There are other issues I don’t have time and space to deal with here. I regard partition of Iraq as a thinkable but unfortunate last resort, and one that is really more up to the Iraqis and to us, though we do at a minimum owe our support to the Kurds, who remain the most advanced and pro-American faction in the country. McQ has some useful thoughts about oil revenues and moving forces into Kurdistan, both of which I file under the same general heading.
Winning the War on Terror will be a long, hard struggle. We can’t lose heart or will, but we also can’t allow a loss of clarity about the mission in Iraq to destroy public support for the long war. Keeping focused on the main goals is essential. I close with the full version Churchill quote I use as my tagline; his message about Germany then applies as aptly today, but also as a cautionary tale, since Churchill spoke these words during the First World War, the one that did not end the battle with German militarism:
Germany must be beaten; Germany must feel that she is beaten. No compromise with the main purpose, no peace till victory, no pact with unrepentant wrong.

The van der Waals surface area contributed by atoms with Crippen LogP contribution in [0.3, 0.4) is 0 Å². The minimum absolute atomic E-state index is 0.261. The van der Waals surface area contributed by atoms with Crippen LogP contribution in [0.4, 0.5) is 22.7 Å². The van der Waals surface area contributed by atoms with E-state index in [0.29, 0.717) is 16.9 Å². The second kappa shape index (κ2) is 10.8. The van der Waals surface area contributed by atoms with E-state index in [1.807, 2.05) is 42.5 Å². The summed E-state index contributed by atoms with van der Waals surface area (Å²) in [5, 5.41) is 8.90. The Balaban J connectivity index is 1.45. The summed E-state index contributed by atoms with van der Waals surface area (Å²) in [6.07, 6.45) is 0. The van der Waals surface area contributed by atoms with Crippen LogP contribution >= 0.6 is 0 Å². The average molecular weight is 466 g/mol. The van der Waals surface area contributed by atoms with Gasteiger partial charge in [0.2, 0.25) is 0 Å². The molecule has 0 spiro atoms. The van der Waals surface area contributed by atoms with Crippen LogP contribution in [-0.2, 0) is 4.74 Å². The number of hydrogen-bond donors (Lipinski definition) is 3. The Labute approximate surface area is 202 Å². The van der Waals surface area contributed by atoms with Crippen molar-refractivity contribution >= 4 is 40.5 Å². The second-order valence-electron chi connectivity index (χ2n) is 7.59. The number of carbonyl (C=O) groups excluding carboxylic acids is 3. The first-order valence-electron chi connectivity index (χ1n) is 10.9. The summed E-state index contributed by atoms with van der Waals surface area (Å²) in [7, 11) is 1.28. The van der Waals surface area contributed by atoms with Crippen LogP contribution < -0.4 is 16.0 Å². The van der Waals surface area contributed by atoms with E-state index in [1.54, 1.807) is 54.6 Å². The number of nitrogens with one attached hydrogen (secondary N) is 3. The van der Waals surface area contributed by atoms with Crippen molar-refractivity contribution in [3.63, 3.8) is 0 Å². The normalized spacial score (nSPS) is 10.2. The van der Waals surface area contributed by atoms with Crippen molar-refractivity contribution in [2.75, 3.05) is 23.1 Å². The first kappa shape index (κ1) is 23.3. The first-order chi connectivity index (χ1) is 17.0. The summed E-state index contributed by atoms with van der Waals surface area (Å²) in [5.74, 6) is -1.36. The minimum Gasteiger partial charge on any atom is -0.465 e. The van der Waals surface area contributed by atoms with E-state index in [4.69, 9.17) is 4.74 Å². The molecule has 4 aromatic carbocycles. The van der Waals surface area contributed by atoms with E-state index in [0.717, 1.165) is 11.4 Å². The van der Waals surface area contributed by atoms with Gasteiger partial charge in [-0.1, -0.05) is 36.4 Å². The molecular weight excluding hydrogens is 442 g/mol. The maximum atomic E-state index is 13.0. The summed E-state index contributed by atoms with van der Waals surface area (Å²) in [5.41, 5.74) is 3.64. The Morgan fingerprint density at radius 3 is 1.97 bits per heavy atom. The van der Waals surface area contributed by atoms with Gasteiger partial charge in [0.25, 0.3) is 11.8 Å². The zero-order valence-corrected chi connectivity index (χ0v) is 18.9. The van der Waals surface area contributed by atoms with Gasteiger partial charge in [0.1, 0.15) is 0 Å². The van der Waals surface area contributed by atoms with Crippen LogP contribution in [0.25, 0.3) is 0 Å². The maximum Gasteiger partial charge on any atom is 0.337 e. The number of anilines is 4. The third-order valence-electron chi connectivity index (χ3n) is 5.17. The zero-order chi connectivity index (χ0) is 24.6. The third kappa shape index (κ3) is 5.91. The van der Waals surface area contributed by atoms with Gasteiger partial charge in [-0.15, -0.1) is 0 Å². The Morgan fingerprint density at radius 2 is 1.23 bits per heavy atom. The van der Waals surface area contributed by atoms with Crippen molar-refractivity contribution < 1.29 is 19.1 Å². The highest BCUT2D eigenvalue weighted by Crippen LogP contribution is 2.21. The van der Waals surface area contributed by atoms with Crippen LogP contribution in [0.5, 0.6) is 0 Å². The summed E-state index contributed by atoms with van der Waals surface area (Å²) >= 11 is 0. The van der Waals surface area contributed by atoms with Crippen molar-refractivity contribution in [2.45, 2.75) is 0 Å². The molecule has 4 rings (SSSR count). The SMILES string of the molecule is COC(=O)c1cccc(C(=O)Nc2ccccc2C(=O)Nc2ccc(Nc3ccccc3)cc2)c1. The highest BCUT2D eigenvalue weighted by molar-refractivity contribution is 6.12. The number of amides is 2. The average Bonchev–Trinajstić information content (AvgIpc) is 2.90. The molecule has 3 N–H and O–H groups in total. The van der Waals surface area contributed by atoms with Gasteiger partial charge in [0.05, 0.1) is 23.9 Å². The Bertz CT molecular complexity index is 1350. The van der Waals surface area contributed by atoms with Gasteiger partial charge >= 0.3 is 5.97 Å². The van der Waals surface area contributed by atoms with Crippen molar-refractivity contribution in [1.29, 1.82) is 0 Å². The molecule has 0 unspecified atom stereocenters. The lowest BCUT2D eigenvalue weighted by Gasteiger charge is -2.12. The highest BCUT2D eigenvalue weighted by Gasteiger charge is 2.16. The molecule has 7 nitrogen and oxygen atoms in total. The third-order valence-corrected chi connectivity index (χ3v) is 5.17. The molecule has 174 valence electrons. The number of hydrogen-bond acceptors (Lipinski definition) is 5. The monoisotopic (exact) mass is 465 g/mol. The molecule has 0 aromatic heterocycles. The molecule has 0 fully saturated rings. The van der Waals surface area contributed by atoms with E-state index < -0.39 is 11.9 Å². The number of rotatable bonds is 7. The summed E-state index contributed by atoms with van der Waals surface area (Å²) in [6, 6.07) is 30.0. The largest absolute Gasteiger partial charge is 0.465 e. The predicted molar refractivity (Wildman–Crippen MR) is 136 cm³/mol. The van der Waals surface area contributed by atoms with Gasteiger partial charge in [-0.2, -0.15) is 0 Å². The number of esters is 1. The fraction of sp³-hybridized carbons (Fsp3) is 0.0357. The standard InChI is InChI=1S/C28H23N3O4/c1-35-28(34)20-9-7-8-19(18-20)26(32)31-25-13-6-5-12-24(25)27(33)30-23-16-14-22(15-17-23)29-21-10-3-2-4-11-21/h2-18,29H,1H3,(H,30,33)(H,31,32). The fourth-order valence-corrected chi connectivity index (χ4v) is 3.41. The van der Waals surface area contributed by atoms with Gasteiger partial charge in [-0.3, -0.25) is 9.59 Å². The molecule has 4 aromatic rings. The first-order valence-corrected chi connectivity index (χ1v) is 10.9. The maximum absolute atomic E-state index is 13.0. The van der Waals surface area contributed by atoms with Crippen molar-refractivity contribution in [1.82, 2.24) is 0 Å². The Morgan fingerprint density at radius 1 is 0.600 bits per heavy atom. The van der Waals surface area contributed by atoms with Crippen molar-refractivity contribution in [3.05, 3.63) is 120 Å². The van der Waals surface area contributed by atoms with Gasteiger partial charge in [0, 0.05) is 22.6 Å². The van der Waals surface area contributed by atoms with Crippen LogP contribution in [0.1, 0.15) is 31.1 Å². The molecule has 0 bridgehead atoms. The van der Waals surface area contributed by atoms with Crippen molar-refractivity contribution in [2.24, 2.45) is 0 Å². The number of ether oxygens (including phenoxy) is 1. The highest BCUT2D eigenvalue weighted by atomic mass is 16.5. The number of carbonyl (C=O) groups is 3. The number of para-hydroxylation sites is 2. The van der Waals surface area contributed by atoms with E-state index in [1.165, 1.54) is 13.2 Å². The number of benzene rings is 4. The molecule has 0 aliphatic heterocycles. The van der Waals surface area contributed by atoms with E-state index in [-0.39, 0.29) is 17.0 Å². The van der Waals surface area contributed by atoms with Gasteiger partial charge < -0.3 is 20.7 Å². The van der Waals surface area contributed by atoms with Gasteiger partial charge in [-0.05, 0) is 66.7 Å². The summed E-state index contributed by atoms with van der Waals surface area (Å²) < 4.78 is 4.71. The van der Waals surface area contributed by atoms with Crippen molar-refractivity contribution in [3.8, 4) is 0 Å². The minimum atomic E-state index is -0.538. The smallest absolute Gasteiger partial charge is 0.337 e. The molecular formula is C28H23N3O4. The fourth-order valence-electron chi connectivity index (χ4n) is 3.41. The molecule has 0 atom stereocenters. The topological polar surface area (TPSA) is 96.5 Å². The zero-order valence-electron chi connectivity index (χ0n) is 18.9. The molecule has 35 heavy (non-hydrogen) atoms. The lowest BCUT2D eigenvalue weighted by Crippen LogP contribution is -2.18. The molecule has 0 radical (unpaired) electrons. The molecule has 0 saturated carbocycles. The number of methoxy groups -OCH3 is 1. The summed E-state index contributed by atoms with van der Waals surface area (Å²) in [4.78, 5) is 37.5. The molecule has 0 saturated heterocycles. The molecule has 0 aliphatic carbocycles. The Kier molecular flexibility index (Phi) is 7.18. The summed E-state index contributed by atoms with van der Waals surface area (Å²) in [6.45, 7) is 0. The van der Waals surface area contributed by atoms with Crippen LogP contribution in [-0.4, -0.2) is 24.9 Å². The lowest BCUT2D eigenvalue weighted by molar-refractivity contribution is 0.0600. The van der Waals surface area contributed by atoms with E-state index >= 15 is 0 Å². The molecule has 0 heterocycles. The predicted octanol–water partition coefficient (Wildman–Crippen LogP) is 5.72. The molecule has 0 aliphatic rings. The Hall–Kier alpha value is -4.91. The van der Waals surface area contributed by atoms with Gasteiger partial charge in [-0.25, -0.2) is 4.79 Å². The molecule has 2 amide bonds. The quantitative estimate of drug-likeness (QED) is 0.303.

So it is today.
In many ways the summary announcement Wednesday that Don Rumsfeld would be stepping down in favor of Robert Gates as Secretary of Defense was more distressing than the elections themselves. It’s not entirely clear exactly how much Rumsfeld was fired as opposed to quitting, but at a minimum it’s obvious that he wasn’t begging to leave and Bush wasn’t begging him to stay, so given the timing immediately following a bad election the public is reasonably interpreting this as Rumsfeld being sacked.